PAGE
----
My bowl of Chongqing Xiao Mian did not disappoint. A veritable mountain of extruded fine noodles sat in a pond of chili oil augmented with a number of ground condiments and spices including Sichuan peppercorns, and what appeared to be garlic shoots. It was honestly spicy, eye-watering, nose-running spicy but not so much as to mask a complex flavor profile. The noodles themselves were fresh and al dente, and there was such a quantity of them packed into the bowl that I felt like I had consumed a whole Mission burrito, so sated was I after my meal. This is a bowl I will return for (after vetting some of CQXM's other offering).

As for the potstickers, they were pretty generic in shape, size and flavor, but well cooked with nicely browned facets, and tasty. I'm not sure if they were made in house; I began by asking the server that question, and she initially replied she didn't think they had them today, then checked herself and consulted the chef, who assured her they did. In any event, they filled the bill, providing some needed protein (and unneeded carbohydrate!).

Like some of the group's other branches, Chongqing Xiao Mian offers a whole range of regional noodle styles, including Guilin mi fen, Wuhan Hot Dry Noodles, liang fen, etc. along with other Sichuan classics. With such a range, one tends to be skeptical,  but since this branch is a noodle-focused enterprise I'm hopeful the chef knows what he's doing.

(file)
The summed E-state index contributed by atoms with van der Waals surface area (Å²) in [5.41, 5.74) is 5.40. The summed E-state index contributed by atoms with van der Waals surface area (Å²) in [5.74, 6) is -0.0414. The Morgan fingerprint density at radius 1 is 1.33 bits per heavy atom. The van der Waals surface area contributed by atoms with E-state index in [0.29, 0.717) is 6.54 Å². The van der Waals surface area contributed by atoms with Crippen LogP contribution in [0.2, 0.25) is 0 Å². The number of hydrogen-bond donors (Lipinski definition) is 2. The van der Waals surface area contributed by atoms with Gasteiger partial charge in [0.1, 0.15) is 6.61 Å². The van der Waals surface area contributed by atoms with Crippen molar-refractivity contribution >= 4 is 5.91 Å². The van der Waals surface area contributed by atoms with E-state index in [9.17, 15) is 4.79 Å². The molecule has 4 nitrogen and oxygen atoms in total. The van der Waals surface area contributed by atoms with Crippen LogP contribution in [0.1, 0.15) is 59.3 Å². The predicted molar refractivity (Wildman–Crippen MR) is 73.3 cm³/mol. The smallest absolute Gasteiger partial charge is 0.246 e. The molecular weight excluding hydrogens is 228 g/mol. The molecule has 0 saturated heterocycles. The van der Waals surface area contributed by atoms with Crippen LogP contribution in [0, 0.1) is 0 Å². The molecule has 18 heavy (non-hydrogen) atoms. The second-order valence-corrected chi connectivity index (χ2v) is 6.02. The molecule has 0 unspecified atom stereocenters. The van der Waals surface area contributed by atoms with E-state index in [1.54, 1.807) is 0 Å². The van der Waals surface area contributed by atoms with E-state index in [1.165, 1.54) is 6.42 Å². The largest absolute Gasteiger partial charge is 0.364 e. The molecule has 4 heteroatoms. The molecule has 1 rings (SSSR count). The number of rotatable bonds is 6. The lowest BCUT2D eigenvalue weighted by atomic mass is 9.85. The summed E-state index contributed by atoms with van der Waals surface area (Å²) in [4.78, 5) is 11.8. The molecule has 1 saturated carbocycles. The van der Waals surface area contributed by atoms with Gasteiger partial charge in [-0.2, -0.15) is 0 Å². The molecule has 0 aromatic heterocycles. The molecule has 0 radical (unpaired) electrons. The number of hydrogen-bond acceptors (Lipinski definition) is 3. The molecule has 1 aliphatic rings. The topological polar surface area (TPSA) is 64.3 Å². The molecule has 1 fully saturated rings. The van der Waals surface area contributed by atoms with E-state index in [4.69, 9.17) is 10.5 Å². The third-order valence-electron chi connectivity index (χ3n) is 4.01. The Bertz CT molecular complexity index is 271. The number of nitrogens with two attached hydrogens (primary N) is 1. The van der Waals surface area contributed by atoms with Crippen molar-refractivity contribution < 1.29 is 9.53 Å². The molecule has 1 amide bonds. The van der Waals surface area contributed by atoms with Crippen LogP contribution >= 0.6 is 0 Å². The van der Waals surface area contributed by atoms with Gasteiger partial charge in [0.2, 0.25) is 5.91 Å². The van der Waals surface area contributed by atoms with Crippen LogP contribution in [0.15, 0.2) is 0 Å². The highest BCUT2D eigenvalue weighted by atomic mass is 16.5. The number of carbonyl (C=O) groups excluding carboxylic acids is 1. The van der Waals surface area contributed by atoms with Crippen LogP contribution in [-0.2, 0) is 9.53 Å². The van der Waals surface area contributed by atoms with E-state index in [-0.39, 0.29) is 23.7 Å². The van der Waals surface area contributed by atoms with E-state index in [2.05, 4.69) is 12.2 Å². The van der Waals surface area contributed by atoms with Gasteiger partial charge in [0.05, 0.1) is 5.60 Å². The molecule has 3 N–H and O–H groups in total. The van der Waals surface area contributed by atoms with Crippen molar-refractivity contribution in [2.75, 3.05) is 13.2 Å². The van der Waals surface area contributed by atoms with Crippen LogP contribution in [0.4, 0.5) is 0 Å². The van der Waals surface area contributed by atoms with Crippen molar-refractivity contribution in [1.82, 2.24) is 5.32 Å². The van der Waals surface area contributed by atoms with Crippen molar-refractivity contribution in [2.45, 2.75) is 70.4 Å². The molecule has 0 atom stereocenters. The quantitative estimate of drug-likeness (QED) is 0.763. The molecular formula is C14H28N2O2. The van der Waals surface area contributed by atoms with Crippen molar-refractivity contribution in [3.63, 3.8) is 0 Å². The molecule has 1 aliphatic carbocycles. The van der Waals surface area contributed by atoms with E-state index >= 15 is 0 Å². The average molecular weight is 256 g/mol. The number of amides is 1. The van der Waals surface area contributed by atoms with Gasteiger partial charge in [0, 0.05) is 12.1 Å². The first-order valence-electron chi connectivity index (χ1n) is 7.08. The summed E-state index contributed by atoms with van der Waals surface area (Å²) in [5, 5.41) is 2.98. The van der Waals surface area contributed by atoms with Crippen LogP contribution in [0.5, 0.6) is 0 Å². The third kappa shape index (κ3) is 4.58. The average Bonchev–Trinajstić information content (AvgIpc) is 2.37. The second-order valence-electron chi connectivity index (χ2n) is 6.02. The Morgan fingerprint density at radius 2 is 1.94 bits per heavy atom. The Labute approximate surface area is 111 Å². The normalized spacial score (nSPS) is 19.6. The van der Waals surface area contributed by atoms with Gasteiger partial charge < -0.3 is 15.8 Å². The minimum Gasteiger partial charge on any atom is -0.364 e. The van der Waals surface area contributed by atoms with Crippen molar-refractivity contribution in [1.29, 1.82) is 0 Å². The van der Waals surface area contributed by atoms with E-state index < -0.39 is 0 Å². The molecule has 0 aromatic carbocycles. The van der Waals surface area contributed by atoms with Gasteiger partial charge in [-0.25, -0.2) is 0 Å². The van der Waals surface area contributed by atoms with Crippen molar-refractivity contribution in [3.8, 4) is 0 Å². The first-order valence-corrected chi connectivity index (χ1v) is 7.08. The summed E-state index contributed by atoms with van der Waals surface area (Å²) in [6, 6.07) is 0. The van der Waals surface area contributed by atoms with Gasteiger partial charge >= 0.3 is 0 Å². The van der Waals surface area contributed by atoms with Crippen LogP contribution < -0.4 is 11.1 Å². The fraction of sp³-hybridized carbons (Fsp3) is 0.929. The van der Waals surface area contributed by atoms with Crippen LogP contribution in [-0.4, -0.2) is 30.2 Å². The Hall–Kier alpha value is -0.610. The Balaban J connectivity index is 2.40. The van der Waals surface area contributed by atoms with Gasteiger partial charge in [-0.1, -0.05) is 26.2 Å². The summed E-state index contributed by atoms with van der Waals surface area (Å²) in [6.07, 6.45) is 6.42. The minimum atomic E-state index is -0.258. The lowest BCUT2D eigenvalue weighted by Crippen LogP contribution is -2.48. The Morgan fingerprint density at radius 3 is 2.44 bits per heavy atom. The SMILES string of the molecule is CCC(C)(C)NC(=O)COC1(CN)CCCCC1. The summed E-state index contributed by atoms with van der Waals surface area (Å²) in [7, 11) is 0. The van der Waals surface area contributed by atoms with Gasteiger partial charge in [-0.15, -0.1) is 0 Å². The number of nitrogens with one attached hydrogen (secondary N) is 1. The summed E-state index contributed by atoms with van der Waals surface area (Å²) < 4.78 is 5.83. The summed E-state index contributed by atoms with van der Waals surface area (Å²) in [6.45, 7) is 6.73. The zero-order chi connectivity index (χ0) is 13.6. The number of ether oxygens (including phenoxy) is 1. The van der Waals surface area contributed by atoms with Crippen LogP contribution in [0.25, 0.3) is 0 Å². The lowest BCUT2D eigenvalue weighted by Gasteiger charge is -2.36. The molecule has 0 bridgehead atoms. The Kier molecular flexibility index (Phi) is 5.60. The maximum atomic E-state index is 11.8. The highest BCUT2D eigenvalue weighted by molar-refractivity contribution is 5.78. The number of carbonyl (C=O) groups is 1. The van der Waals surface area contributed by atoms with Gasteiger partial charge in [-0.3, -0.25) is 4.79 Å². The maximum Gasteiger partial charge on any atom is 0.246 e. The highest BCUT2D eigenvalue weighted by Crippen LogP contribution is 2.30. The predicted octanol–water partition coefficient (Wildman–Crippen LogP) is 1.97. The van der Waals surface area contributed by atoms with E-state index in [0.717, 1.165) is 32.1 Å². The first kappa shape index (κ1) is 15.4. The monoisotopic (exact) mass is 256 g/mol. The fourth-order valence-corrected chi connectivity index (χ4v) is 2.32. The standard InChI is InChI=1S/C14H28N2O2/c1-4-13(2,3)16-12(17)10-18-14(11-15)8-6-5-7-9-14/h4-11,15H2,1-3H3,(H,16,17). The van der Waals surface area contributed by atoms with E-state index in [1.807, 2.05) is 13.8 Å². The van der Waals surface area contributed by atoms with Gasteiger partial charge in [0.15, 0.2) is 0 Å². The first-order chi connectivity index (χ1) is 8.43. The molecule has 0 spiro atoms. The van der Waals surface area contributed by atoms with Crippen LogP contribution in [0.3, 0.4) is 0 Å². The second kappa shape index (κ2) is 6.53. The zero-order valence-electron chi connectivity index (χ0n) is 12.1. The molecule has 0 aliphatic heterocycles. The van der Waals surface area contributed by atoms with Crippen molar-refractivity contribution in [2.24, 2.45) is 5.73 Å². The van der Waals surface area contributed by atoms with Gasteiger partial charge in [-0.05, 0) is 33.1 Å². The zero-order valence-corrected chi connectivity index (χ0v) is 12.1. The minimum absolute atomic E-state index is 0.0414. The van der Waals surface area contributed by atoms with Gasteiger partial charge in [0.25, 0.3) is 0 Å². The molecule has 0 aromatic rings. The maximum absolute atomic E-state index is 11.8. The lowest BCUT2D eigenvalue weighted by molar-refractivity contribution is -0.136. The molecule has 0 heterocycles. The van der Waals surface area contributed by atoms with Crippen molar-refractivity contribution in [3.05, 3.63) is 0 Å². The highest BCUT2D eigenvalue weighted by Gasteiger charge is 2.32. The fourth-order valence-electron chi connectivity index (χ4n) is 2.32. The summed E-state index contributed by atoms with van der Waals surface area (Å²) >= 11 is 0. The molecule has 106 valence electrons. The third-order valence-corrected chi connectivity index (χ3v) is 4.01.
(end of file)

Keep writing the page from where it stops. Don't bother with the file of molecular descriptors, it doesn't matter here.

Where Slurped: Chong Qing Xiao Mian, 915 Kearny St., San Francisco

Thursday, June 9, 2016

Mohinga Mania Restarted, With A Hearty Bowl At Tender Loving Food

A couple of years go I completed (or so I thought) a mission of sampling all eight versions of mohinga, the catfish chowder considered the national dish of Burma, available in San Francisco proper. It turns out I had missed one which was hiding in plain sight on the menu at T-28, the Chinese/Hong Kongese/Macanese and, apparently, Burmese restaurant on Taraval better known for its Macau Pork Chop Sandwich.  Since then, the boom in Burmese restaurants in the Bay Area has added another four or five versions, so I decided it was high time to resume my Mohinga March.